Maggie...why do you have such a hate for IDW? I really don't get it.
I like IDW. Willingham is marginally better than Armstrong. I love Lynch.

I'm taking it as a story, and seeing where it goes.

But then again, I still see TV canon as TV canon, DH canon as DH canon, IDW canon as IDW canon...
It's not a bad way of looking at it redeem!
Angelic, if we can agree on redeem's definition, I'm much less hostile to IDW. If people would talk about the IDW-verse and make it clear that they aren't talking about the Whedon-verse, then IDW can do whatever they want. I still won't read them, but I wouldn't be so vocal about it. My problem is that there are folks who want to see it as one canon, and I'm going to object as long as I see folks trying to make arguments about Whedon-verse Spike based on things that IDW-verse 'Spike' did. It was in the context of one of these bogus arguments that I first learned about the latest development in IDW's story. If you can keep that junk off of DH/Whedon turf, then I'll happily stop complaining about what IDW does with its turf.
Well I'm sorry....but I cannot agree with you then.

I am one of those people who sees what is going on in IDW as 'counting'. I do not see it as junk, and will defend it as much as you wish to deride it.

I'm with Pat:)
With all due respect, Maggie, individual people are going to see these verses the way they perceive them. Some are going to see all these stories as canon. Some (okay, most, as far as I can tell) are not. It's a useless argument to try and tell someone they are wrong for how they view canon.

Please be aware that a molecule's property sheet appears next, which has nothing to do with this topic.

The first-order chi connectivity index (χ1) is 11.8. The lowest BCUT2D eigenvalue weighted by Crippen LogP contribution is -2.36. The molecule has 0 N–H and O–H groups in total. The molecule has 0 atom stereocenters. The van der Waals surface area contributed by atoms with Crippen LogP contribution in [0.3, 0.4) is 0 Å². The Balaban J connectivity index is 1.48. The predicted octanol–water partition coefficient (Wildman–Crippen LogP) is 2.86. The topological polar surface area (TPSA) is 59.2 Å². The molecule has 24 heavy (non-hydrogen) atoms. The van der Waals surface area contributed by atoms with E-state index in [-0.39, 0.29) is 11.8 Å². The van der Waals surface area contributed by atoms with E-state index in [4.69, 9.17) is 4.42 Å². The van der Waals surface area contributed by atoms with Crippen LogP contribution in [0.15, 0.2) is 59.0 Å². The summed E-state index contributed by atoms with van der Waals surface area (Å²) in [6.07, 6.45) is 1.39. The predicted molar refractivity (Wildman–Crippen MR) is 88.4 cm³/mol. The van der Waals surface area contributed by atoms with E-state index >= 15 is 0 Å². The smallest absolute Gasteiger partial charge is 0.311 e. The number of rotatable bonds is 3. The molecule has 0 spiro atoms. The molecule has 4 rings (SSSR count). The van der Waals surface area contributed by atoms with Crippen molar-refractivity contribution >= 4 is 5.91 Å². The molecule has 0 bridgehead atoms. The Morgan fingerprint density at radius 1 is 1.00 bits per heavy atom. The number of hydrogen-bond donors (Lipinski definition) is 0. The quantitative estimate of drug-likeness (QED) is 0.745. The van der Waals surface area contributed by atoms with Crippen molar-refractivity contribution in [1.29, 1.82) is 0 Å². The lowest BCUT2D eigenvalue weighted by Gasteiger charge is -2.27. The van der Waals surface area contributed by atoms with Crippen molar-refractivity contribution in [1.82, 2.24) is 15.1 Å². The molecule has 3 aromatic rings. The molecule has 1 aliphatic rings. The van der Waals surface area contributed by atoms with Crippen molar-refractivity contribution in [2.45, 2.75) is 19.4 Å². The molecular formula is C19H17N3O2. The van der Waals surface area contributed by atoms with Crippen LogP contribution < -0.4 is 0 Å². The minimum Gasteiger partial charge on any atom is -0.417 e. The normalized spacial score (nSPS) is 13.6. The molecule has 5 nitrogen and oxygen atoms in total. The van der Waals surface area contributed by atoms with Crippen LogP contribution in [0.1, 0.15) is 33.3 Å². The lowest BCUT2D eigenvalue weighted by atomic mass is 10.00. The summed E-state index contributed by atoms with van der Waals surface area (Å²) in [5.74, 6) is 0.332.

[ edited by menomegirl on 2010-07-29 22:15 ]
You guys all know it's fiction, right?
Menomegirl, absolutely. People have different opinions. But general climates form based on what people say, and I express myself in order to have an impact on the general climate. I care about where the general consensus lies. Presumably that's why other people bother to argue in favor of their opinions as well.

Angelic, I'll make the same invitation to you as I did to Pat, show me the meta that makes a good case for AtF being a text worth pondering the same way Joss's work is worth pondering. If you don't want to use my standard (which is fair) then why not agree to have different verses with different standards? Or at least directly argue for what the standards should be? There is no real conversation as long as all we're saying is "it's good", and "no, it pretty much sucks beyond the telling of it". I see myself as having identified my standards (richness of text) and having linked to arguments explaining why AtF fails by that standard. I'm sure I could learn if you'd care to do the same to explain your position better than just "I like it and so does Pat".

Redeemed, it is fiction -- that doesn't mean it's not worth talking about in a serious way. I'd have thought that Whedonesque exists precisely because people do want to talk about it in a serious way. At least, the reason I come to the site is that there are enough people saying interesting things about the 'verse for me to think it's fun to engage the arguments.
I think it's fun too, Maggie. But I'm also pretty tired of canon arguments - hey, I'm a Doctor Who fan. I was tired of it before Buffy staked her first vampire. :)

A good story's a good story, on screen, in literature, in fan fiction.

This is what I think, though. That every adaptation of story to another medium transforms that story. A book is not a comic is not a movie is not a TV show. I think this is one reason discussions of canon are rarely productive.

[ edited by redeem147 on 2010-07-29 23:19 ]
There is no real conversation as long as all we're saying is "it's good", and "no, it pretty much sucks beyond the telling of it".

Agreed. I can't even count the times I've had to re-evaluate something just because I read someone else's thoughts on a subject or read a well-written piece of meta.